Paid Sick Leave Executive Order for Federal Contractors Drafted
Cheryl Behymer was quoted in SHRM on August 7, 2015. The article “Paid Sick Leave Executive Order for Federal Contractors Drafted” discussed an executive order (E.O.) draft, currently under review by the White House, that would require federal contractors and subcontractors to provide up to seven days of paid sick leave annually to employees on government contracts. The sick leave would include paid time for family care.
Employers have a number of concerns about the paid sick leave draft executive order, noted Cheryl.
She said that administrative tracking and coordination may be challenging. “The draft E.O. says that Davis-Bacon Act (DBA) and Service Contract Act (SCA) contracts will be covered in the relevant threshold amounts covered in those statutes and that procurement contracts subject to the Fair Labor Standards Act will be covered if they exceed the micro-threshold amounts. Thus, employers might struggle with determining to which contracts the requirements apply.”
An additional administrative issue involves which employees are entitled to the leave, she observed. “Draft Section 2(a) follows the standard DBA/SCA language where the benefit applies to ‘all employees, the performance of the contract or subcontract.’” This means that the employer will need to track which employees are actually working on contract or subcontract.
“While this may be done already through the DBA/SCA requirements, if the employer has opted to just make the DBA/SCA wage payments to all employees, it will either need to do the same with the paid sick leave so that employees not entitled also receive it or to set up a tracking procedure,” she said.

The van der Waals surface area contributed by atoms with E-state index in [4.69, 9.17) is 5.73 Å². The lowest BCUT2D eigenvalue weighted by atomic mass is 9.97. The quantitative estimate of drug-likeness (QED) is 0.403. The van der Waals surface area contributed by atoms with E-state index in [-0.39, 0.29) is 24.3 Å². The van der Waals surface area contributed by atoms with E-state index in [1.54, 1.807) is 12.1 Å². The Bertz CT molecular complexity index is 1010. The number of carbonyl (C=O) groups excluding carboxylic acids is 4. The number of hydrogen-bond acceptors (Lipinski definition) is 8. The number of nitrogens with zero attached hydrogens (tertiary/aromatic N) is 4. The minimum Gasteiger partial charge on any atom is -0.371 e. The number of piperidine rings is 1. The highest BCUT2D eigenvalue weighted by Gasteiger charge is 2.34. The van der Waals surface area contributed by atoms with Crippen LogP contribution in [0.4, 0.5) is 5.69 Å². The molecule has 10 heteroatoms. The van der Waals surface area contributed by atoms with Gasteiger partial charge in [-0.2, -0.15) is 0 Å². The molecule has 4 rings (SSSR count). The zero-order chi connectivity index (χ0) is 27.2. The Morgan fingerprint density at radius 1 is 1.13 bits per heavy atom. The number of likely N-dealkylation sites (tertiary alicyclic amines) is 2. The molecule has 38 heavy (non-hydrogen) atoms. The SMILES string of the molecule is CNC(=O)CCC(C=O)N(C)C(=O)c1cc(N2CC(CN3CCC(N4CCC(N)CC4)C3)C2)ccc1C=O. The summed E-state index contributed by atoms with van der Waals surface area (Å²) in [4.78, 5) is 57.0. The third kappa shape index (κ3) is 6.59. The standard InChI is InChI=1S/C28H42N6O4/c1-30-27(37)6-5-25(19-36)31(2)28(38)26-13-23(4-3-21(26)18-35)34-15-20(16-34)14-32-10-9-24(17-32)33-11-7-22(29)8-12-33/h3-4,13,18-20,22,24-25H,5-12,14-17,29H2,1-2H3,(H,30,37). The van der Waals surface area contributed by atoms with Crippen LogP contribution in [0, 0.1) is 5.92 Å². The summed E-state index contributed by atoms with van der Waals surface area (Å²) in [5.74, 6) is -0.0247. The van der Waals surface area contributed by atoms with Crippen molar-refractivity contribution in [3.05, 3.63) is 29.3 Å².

She added that the language is not clear about whether paid leave is only for the hours worked on government contract work or total hours worked. This makes a difference for employees whose work only sometimes involves performing work on a government contract.
Then there are the coordination-of-leave challenges the order would raise, Cheryl added.
For example, the Family and Medical Leave Act (FMLA) exempts from coverage employees working at establishments with fewer than 50 employees.
“There does not appear to be any similar exemption contemplated for the draft executive order,” Behymer remarked. “Thus, small employers would still be required to track and award this paid leave, even where they are not covered under the FMLA.”
Also, the situations covered by the draft order mirror the FMLA in some ways, but add other categories for use of the paid leave as well, she pointed out. “This further complicates the contractor employer’s analysis of when to allow the leave to be taken.”
Multistate employers will face their own concerns. “For companies that have attempted to issue standardized employee policies, they must either expand the paid sick leave to all employees or create different policies and handbooks, risking employee relations issues and simple errors in dissemination.”
And the carry-over provision proposed in the draft order may conflict with use-it-or-lose-it policies for other types of paid time off or leave.
Similarly, language saying that paid sick leave need not be paid out when an employee terminates will conflict with some state laws that require accrued leave to be paid upon termination, Behymer observed.
“The length of the draft E.O. itself suggests that it may be difficult to explain the policy to the contractor employers and even more challenging to explain the policy to the employees affected,” she said. If the draft E.O. is issued, she concluded, “Leave policies already in place will need to be revised.”
To read the full article, please visit SHRM.